Andrew Silow-Carroll, der Chief Editor der New York Jewish Week ist der Meinung, dass Shteyngarts Artikel eine große Resonanz in der Debatte über "Circumcision" finden wird. (Das ist zu hoffen!)

      Ultimately, he is asking some very difficult questions about a procedure that we Jews either take for granted or place at the very center of male Jewish identity.
      And that is why I predict Shteyngart’s story will resonate widely in the debate over circumcision. He is no polemicist. He raises challenging questions that rabbis and mohels will have to consider the next time a reluctant couple pays them a visit. “I only wish to expand the conversation for future parents,” Shteyngart wrote on Twitter, where a number of A-list authors congratulated him for his essay,


      72% of American Jews who married between 2010 and 2020 chose a non-Jewish spouse.
      The JTA article indicates that the same thing — and same pressures — might be coming to bear on circumcision: The growing number of interfaith families, even the majority raising children as Jewish, suggest that the number of those deciding to leave their boys uncircumcised is “likely to be growing.”
      Das wäre ja wunderbar! (nocut)

      More and more, rabbis and grandparents will have to decide between pushing reluctant couples away or looking past their decision not to circumcise in order to welcome their families into Jewish life.
      Soon we’ll all be drawn into this debate.
      jta.org/2021/10/11/opinion/we-…cumcision-for-a-long-time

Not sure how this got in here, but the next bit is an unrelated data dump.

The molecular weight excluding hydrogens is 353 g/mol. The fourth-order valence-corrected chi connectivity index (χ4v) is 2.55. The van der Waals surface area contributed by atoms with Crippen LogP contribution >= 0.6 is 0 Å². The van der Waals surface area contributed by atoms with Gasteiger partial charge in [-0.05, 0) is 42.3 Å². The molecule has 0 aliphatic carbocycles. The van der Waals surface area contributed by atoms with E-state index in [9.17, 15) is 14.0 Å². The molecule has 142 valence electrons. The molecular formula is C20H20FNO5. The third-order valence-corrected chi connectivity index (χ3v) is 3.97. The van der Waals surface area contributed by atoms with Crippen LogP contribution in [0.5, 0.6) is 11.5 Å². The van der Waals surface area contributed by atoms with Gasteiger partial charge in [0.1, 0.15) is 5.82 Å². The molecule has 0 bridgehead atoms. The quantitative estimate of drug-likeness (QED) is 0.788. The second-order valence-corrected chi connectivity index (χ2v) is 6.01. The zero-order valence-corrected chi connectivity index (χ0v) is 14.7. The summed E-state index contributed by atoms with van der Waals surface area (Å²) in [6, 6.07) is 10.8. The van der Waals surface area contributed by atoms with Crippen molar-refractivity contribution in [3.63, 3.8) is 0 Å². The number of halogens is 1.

Where have all the foreskins gone
      long time passing
      where have all the foreskins gone
      long time ago
      where have all the foreskins gone
      doctors cut them one by one
      When will we ever learn, when will we ever learn?
    • Garry Shteyngart: A Botched Circumcision and its Aftermath

      In diesem Artikel schildert ein Redakteur des Magazins 'The New Yorker' seinen Leidensdruck, den er aufgrund einer verpfuschten, religiös motivierten Beschneidung erfahren musste. Als Spätfolge des Eingriffs ergab sich im Erwachsenenalter ein medizinisches Problem, dessen Behebung für den Autor mit schlimmen Qualen verbunden war. Es wurde ihm eine Hautbrücke durchtrennt, wodurch schmerzhafte Neurome verblieben sind. Garry Shteyngart geht eindrücklich auch auf den psychischen Leidensdruck ein. Er hat trotz seiner jüdischen Religionszugehörigkeit die ersten sieben Jahre seines Lebens mit vollständigen Genitalien verbringen dürfen, ehe sein Vater bei der Immigration in die USA dem Druck der dortigen jüdischen Glaubensgemeinschaft nachgegeben hat. Der Artikel ist recht lang geworden und kann ziemlich triggernd wirken, ist aber trotzdem lesenswert.
      "The only thing necessary for the triumph of evil is for good men to do nothing"
    • ...he seemed cheerful, almost giddy,. as he described the outpouring of support following the article’s publication and his sense of victory after winning a Twitter battle with a mohel who attacked it. “They’re not sending their best mohels,” he said.
      nytimes.com/2021/10/26/books/g…-our-country-friends.html
      Where have all the foreskins gone
      long time passing
      where have all the foreskins gone
      long time ago
      where have all the foreskins gone
      doctors cut them one by one
      When will we ever learn, when will we ever learn?